Interesting Fact: The Christian ecclesiastical calendar contains many remnants of pre-Christian festivals. Christmas includes elements of the Roman feast of the Saturnalia and the birthday of Mithra.[51] The Chronography of 354 AD contains early evidence of the celebration on December 25 of a Christian liturgical feast of the birth of Jesus. This was in Rome, while in Eastern Christianity the birth of Jesus was already celebrated in connection with the Epiphany on January 6.[52][53] The December 25 celebration was imported into the East later: in Antioch by John Chrysostom towards the end of the 4th century,[53] probably in 388, and in Alexandria only in the following century.[54] Even in the West, the January 6 celebration of the nativity of Jesus seems to have continued until after 380.[55] In 245, Origen of Alexandria, writing about Leviticus 12:1–8, commented that Scripture mentions only sinners as celebrating their birthdays, namely Pharaoh, who then had his chief baker hanged (Genesis 40:20–22), and Herod, who then had John the Baptist beheaded (Mark 6:21–27), and mentions saints as cursing the day of their birth, namely Jeremiah (Jeremiah 20:14–15) and Job (Job 3:1–16).[56] In 303, Arnobius ridiculed the idea of celebrating the birthdays of gods, a passage cited as evidence that Arnobius was unaware of any nativity celebration.[57] Since Christmas does not celebrate Christ’s birth “as God” but “as man”, this is not evidence against Christmas being a feast at this time.[8] The fact the Donatists of North Africa celebrated Christmas may indicate that the feast was established by the time that church was created in 311. ( https://en.wikipedia.org/wiki/Christmas#History )

Eat So You Will Be Big And Strong!

White-throated Sparrow

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White-throated Sparrow

Day 353 / 365

A couple of birds made a date to meet on the ledge outside the tenth floor of a skyscraper. The female was there on time, but the male arrived an hour late. “Where were you? I was worried sick.” “It was such nice day, I decided to walk.”
Interesting Fact: Although they look nothing alike and aren’t particularly closely related, the White-throated Sparrow and the Dark-eyed Junco occasionally mate and produce hybrids. The resulting offspring look like grayish, dully marked White-throated Sparrows with white outer tail feathers. ( https://www.allaboutbirds.org/guide/White-throated_Sparrow/lifehistory )

Lights Are On And The Dark Is Gone!

Jersey City Downtown

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Day 352 / 365

How do we really know that Santa is a man?

Because no woman would ever wear the same outfit year after year.

Interesting Fact: The first known electrically illuminated Christmas tree was the creation of Edward H. Johnson, an associate of inventor Thomas Edison. While he was vice president of the Edison Electric Light Company, a predecessor of today’s Con Edison electric utility, he had Christmas tree light bulbs especially made for him. He proudly displayed his Christmas tree, which was hand-wired with 80 red, white and blue electric incandescent light bulbs the size of walnuts, on December 22, 1882 at his home on Fifth Avenue in New York City. Local newspapers ignored the story, seeing it as a publicity stunt. However, it was published by a Detroit newspaper reporter, and Johnson has become widely regarded as the Father of Electric Christmas Tree Lights. By 1900, businesses started stringing up Christmas lights behind their windows.[12] Christmas lights were too expensive for the average person; as such, electric Christmas lights did not become the majority replacement for candles until 1930. ( https://en.wikipedia.org/wiki/Christmas_lights#History )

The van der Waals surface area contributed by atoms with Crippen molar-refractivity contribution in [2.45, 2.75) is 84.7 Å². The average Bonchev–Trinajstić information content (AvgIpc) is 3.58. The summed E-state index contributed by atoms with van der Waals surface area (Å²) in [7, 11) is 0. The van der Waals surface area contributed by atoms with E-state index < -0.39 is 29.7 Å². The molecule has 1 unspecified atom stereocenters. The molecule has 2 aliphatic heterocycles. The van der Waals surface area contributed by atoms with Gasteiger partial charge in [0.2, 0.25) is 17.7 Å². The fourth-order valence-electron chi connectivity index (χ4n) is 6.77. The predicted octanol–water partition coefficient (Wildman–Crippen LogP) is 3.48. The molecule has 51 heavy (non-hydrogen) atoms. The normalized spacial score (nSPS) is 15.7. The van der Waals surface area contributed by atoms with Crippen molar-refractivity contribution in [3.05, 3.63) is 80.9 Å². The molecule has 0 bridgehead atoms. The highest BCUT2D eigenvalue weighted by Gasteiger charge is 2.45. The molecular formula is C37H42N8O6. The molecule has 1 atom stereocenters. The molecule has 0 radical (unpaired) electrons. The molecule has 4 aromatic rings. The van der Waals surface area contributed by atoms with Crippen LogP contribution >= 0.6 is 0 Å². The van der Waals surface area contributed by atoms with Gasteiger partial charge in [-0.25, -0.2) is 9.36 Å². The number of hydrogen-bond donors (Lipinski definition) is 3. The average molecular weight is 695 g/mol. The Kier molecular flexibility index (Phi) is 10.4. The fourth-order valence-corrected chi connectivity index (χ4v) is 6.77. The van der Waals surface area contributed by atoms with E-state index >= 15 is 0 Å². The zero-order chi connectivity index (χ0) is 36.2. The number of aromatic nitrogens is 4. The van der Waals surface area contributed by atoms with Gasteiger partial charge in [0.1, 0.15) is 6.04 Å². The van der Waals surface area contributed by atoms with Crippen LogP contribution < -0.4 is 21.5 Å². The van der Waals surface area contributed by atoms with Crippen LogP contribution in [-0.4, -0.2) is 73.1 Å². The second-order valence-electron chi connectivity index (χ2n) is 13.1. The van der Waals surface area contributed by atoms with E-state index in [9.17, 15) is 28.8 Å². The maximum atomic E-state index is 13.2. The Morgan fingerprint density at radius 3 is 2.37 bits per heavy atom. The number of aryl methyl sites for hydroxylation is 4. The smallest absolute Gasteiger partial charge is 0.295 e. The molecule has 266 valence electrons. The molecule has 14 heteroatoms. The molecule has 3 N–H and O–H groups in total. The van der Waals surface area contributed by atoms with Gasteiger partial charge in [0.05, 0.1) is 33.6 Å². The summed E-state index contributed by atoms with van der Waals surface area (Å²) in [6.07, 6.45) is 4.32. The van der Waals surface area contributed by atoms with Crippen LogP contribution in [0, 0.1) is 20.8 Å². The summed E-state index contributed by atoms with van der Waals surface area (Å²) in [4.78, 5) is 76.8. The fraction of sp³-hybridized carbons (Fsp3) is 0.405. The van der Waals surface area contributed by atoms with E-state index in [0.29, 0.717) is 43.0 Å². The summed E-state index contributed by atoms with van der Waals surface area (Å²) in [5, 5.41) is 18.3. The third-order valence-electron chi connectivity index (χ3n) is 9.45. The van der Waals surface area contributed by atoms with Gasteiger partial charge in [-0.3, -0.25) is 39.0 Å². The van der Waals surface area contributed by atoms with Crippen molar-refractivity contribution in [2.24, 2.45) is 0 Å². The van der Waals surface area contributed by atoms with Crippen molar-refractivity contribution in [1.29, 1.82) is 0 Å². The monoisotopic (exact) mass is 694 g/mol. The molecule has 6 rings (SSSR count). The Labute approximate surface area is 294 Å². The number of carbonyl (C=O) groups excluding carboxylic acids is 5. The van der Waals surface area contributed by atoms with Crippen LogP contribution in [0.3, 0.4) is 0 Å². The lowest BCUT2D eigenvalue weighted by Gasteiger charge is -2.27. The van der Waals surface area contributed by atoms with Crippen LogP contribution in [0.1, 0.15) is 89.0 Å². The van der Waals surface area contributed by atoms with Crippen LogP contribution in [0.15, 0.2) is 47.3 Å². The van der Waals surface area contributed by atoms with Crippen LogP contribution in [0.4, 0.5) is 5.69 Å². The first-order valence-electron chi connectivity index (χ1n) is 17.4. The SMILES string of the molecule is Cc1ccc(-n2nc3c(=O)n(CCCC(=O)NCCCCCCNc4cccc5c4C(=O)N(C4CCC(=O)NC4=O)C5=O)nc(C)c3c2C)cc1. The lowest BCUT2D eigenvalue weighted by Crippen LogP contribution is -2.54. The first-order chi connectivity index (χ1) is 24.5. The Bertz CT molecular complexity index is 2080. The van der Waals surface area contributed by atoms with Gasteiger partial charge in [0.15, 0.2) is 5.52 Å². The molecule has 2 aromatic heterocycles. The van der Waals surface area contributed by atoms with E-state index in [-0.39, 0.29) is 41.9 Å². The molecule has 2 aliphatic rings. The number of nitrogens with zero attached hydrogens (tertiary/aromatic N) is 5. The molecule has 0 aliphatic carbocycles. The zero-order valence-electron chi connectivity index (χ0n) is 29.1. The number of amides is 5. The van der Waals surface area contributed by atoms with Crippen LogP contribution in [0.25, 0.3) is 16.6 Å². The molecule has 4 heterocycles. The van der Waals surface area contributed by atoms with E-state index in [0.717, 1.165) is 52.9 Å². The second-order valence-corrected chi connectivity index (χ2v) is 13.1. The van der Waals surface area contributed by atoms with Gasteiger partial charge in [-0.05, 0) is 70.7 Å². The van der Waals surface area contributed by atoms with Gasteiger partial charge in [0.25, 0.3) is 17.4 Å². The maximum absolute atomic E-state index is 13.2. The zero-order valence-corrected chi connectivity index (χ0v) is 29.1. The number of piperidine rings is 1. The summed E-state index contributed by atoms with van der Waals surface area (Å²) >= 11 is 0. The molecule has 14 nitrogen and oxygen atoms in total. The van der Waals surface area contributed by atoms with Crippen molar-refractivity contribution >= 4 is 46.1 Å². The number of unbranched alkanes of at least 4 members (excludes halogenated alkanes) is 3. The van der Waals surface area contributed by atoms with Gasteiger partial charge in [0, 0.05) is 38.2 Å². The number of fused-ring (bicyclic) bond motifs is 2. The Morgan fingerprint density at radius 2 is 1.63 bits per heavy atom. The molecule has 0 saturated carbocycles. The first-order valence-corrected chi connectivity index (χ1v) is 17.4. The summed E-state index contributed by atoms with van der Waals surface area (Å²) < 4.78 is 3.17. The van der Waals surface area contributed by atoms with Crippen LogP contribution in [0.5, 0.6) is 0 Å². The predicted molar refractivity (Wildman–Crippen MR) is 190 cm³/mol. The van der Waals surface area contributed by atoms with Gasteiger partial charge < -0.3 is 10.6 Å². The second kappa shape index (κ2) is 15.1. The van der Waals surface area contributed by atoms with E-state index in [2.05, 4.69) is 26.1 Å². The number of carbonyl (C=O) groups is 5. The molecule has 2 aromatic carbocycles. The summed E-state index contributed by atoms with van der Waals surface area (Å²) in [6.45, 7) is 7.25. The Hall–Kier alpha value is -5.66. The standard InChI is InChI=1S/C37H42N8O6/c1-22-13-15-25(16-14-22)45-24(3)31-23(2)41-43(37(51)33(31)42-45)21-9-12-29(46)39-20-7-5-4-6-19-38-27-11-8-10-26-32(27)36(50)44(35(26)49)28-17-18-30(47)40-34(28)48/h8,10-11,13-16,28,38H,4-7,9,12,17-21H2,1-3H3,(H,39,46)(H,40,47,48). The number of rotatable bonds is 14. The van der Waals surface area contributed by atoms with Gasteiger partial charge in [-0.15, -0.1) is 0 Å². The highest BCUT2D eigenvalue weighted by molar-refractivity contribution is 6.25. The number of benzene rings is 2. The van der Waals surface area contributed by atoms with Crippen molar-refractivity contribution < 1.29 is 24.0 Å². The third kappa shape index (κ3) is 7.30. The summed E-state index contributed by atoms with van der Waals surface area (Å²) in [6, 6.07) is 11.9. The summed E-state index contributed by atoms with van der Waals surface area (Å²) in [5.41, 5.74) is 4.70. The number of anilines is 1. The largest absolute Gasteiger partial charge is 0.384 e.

O Christmas Tree! O Christmas Tree!

nyc christmas tree

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Day 346 / 365

A guy bought his wife a beautiful diamond ring for Christmas.
After hearing about this extravagant gift, a friend of his said, “I thought she wanted one of those sporty four-wheel-drive vehicles.”
“She did,” he replied. “But where was I going to find a fake Jeep?”

Interesting Fact: Although the official Christmas tree tradition at Rockefeller Center began in 1933 (the year 30 Rockefeller Plaza opened), the unofficial tradition began during the Depression-era construction of Rockefeller Center, when workers decorated a smaller 20 feet (6.1 m) balsam fir tree with “strings of cranberries, garlands of paper, and even a few tin cans” on Christmas Eve (December 24, 1931), as recounted by Daniel Okrent in his history of Rockefeller Center.[10] One claim is the tree had some gum wrappers and detonator blasting caps as decorations. There was no Rockefeller Center Christmas tree in 1932. ( https://en.wikipedia.org/wiki/Rockefeller_Center_Christmas_Tree#History )

 

It’s 5 O’clock Somewhere!!

The Hamilton Inn

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Day 327 / 365

A man goes into a bar and seats himself on a stool. The bartender looks at him and says, “What’ll it be buddy?”

The man says, “Set me up with seven whiskey shots and make them doubles.” The bartender does this and watches the man slug one down, then the next, then the next, and so on until all seven are gone almost as quickly as they were served. Staring in disbelief, the bartender asks why he’s doing all this drinking.

“You’d drink them this fast too if you had what I have.”

The bartender hastily asks, “What do you have pal?”

The man quickly replies, “I have a dollar.”

Interesting Fact: The inhabitants of Great Britain have been drinking ale since the Bronze Age, but it was with the arrival of the Romans and the establishment of the Roman road network that the first inns called tabernae,[5] in which the traveller could obtain refreshment, began to appear. After the departure of Roman authority and the fall of the Romano-British kingdoms, the Anglo-Saxons established alehouses that grew out of domestic dwellings. The Anglo-Saxon alewife would put a green bush up on a pole to let people know her brew was ready.[6] These alehouses formed meeting houses for the villagers to meet and gossip and arrange mutual help within their communities. Here lie the beginnings of the modern pub. They became so commonplace that in 965 King Edgar decreed that there should be no more than one alehouse per village.  ( https://en.wikipedia.org/wiki/Pub#History )